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Imagine that a bullet is shot vertically into the air with an initial

  1. Jun 18, 2014 #1
    1. The problem statement, all variables and given/known data

    Imagine that a bullet is shot vertically into the air with an initial speed of 9800 m/s. If we ignore air friction, how high will it go?

    vi = 9800 m/s
    h = ?

    2. Relevant equations

    v2 = vi2 + 2aΔy
    Ki = Ui --> 1/2mv2 = mgh

    F = (Gm1m2)/r


    3. The attempt at a solution

    Attempt 1

    v2 = vi2 + 2aΔy
    0 = (9800 m/s)2 + 2(-9.8 m/s2)(Δy)
    Δy = 4,900,000 m

    Attempt 2

    1/2mv2 = mgh
    h = 4,900,000 m

    Neither of these equations worked, so I tried using gravitational equations, but I couldn't figure it out.
     
  2. jcsd
  3. Jun 18, 2014 #2

    adjacent

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    Do you know calculus?
    What's the actual answer given in the text book?
     
  4. Jun 18, 2014 #3

    Unfortunately, I do not know calculus, and there is no answer listed in the back of the book.
     
  5. Jun 18, 2014 #4

    adjacent

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    Your answer is correct if we assume that acceleration is constant.Who said it's wrong?

    If you don't know calculus, then you should not bother about the varying acceleration..
    Edit:It seems you should. What's your grade?
     
    Last edited: Jun 18, 2014
  6. Jun 18, 2014 #5
    I typed it into an online program called CAPA, and it replied that my answer was incorrect. I just emailed my professor, and he said that I need to use the full gravitational potential energy equation because the gravitational force is not constant. I've tried a few more attempts, but none of them have been correct.
     
  7. Jun 18, 2014 #6

    adjacent

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    Please show your attempts then
     
  8. Jun 18, 2014 #7

    CAF123

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    Yes, the value you get for Δy should tell you to use the full gravitational force equation since the value you get is of the order of magnitude of the radius of the earth. So the force will be a function of height and you cannot use the approximation U=mgh.
     
  9. Jun 18, 2014 #8
    Sorry, just got back home.

    First, I tried using this equation: 1/2mv2 = (Gm1m2/r2)Δy
    Δy = (v2 * r2)/2Gm1
    Δy = (98002* 63800002) / (2*(6.67*10-11)* (5.97*1024))
    Δy= 4908664 m

    Next, I tried omitting the Δy, instead using: r = sqrt(Gm/v2)
    r = sqrt((6.67*10-11)* (5.97*1024)/ 98002)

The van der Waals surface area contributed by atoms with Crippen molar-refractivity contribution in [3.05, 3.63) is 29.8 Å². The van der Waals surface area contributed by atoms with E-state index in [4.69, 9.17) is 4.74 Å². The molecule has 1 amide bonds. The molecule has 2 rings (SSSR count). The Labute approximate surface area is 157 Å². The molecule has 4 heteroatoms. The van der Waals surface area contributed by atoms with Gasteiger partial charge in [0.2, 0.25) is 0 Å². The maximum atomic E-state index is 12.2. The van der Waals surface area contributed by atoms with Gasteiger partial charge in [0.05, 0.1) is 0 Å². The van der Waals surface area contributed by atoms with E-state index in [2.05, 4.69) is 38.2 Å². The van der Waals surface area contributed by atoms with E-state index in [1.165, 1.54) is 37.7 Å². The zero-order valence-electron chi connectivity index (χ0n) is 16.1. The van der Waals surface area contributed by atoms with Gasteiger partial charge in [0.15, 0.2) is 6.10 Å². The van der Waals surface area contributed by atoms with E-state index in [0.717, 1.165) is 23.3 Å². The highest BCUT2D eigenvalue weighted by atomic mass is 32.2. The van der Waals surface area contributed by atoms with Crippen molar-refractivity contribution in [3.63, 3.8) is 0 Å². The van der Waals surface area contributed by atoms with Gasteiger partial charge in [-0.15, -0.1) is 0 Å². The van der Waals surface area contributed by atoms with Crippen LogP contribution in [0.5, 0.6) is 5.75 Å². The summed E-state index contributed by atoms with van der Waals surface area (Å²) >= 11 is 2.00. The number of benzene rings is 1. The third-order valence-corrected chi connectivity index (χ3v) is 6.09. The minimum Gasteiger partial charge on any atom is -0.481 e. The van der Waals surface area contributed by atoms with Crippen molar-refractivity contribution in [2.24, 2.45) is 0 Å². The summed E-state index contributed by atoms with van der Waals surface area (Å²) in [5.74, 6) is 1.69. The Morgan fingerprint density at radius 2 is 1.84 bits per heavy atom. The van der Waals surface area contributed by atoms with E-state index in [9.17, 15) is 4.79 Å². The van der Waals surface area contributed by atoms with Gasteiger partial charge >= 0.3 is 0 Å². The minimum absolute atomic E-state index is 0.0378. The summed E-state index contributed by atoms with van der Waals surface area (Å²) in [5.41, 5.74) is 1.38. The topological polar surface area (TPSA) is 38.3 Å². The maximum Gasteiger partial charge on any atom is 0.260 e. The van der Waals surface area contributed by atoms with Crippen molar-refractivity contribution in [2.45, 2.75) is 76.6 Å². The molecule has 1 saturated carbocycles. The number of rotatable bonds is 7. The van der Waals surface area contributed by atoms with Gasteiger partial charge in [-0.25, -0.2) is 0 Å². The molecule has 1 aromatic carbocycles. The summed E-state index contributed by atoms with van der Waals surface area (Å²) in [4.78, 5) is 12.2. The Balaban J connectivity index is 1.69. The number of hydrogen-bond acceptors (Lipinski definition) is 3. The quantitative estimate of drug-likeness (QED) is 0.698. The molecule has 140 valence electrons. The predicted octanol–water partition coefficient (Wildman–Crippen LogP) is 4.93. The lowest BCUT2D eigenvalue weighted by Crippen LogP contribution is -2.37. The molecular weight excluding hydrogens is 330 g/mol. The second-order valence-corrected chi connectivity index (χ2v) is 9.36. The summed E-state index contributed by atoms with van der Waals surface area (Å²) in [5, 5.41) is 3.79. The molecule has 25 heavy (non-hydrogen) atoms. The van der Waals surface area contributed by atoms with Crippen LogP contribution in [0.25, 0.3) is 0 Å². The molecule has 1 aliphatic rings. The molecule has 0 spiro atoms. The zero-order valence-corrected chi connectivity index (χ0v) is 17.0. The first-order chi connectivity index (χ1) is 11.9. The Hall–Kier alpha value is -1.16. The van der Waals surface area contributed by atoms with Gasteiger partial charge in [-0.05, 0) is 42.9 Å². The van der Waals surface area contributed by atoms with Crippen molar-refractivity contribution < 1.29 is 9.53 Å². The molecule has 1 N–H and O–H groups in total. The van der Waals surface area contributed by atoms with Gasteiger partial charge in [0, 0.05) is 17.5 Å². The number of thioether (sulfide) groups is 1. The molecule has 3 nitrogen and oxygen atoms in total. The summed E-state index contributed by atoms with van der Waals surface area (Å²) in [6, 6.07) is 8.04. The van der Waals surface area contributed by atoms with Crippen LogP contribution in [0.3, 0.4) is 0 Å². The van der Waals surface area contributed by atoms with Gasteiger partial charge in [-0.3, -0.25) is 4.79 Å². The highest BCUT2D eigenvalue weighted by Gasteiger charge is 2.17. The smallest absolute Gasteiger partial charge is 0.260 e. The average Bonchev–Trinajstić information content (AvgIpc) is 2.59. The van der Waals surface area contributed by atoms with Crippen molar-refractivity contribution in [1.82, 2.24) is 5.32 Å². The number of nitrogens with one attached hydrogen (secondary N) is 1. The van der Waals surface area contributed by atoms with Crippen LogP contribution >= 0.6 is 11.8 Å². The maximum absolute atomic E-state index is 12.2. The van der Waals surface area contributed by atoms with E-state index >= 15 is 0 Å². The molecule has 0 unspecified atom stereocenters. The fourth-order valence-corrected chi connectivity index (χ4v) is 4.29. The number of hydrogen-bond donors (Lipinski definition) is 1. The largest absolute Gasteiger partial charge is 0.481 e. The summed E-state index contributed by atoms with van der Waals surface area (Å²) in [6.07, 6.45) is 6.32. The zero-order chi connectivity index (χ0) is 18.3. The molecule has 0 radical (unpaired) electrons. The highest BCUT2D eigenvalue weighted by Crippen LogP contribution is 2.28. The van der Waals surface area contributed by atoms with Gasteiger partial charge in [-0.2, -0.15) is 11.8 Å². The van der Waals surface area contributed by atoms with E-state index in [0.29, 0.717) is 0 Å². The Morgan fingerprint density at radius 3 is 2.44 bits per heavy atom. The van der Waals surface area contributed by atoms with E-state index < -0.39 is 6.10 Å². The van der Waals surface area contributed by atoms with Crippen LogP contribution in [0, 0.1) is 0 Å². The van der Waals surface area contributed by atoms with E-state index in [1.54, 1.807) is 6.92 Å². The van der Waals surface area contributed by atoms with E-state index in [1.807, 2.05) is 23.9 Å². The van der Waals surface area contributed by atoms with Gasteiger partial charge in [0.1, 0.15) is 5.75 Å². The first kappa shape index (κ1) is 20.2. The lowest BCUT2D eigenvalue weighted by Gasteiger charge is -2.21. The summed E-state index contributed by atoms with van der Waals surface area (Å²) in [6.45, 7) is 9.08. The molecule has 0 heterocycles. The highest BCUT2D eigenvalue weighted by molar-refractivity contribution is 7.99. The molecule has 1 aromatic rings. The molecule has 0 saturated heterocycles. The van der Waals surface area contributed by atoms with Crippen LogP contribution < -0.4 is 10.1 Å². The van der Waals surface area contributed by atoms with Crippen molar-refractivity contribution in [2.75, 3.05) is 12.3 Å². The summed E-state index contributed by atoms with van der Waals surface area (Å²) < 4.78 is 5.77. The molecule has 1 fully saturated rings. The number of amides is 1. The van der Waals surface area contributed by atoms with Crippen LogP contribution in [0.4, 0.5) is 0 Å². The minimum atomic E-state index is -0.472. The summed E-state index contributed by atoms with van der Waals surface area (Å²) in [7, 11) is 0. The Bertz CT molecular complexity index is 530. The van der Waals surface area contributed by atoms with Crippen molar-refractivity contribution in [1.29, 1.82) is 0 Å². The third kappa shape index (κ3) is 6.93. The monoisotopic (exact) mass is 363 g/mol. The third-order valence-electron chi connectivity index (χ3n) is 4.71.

r = 2036 m
     
  10. Jun 18, 2014 #9
    How can I set up my equation so that force is a function of height? I've attempted to work in G and Earth's mass and radius, but I attained an answer too close to my previously found incorrect answers.
     
  11. Jun 18, 2014 #10

    CAF123

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    Your first attempt above is incorrect because you are again using the fact that F=mg, which is only true when the height of projectile << radius of earth. Formally, to show that we do a Taylor expansion.

    I am not quite sure what you did in the second attempt by simply throwing away some terms.

    The method I had in mind does involve calculus as adjacent alluded to. The starting point is to write $$m_1 \ddot{z} = -\frac{Gm_1 m_2}{r^2} = -\frac{Gm_1 m_2}{(r_e + z)^2}$$ and then to do some chain rule and integration.
     
  12. Jun 18, 2014 #11
    Hmm... How would I incorporate the velocity of the object then?

    I tried using 1/2mv2 = -(Gm1m2/r), but ended up getting a very small number.
    98002 = - (2*(6.67*10-11)*(5.97*1024))/(6.4*106 - h)2

    I ended up getting 6402880 m, but I don't want to enter it into the program because I have used almost all of my attempts already.
     
  13. Jun 18, 2014 #12

    verty

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    The basic idea you want to use is that kinetic energy + potential energy is conserved. Use the correct potential function and it should all fall into place. I'm not a physicist but this is surely how it works.

    I think this should not be complicated.
     
  14. Jun 18, 2014 #13
    I know it shouldn't be complicated, and that's making it all the more frustrating. I can't seem to attain the correct answer after spending hours on this one question. I only have two attempts left.

    I tried doing 1/2mv2 + mgh = - (GmM/r), so that
    1/2(9800)2 + (9.8 m/s2)h = -((6.67*10-11)(5.97*1024)/6380000
    h = 1.13 * 107 m (but that is incorrect as well)

    I would really appreciate if someone could hold my hand and take me through this because I have no clue what to do.
     
  15. Jun 18, 2014 #14

    Doc Al

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    You're mixing up two equations for the the potential energy. Stick to the full one. Hint: r will vary from Rearth to Rearth+h.
     
  16. Jun 18, 2014 #15

    Orodruin

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    Try using the full expression for the potential both for the initial and for the turning point. At what r are you at the initial point? At what r are you at the turning point?
     
  17. Jun 18, 2014 #16
    mgh is the potential energy above the surface if the force of gravity is assumed constant, so you can't use that.

    -(gmM/r) is the potential energy of the bullet compared to the potential energy at infinity.
    You need the potential energy with respect to the ground.
     
  18. Jun 18, 2014 #17
    Oooh... So the equation needs to be set up as 1/2mv2 + (-GmM/r) = (-GmM/r+h)

    Thank you to everyone who helped!!! I really appreciate your cooperation with such a dunce as myself! :p
     
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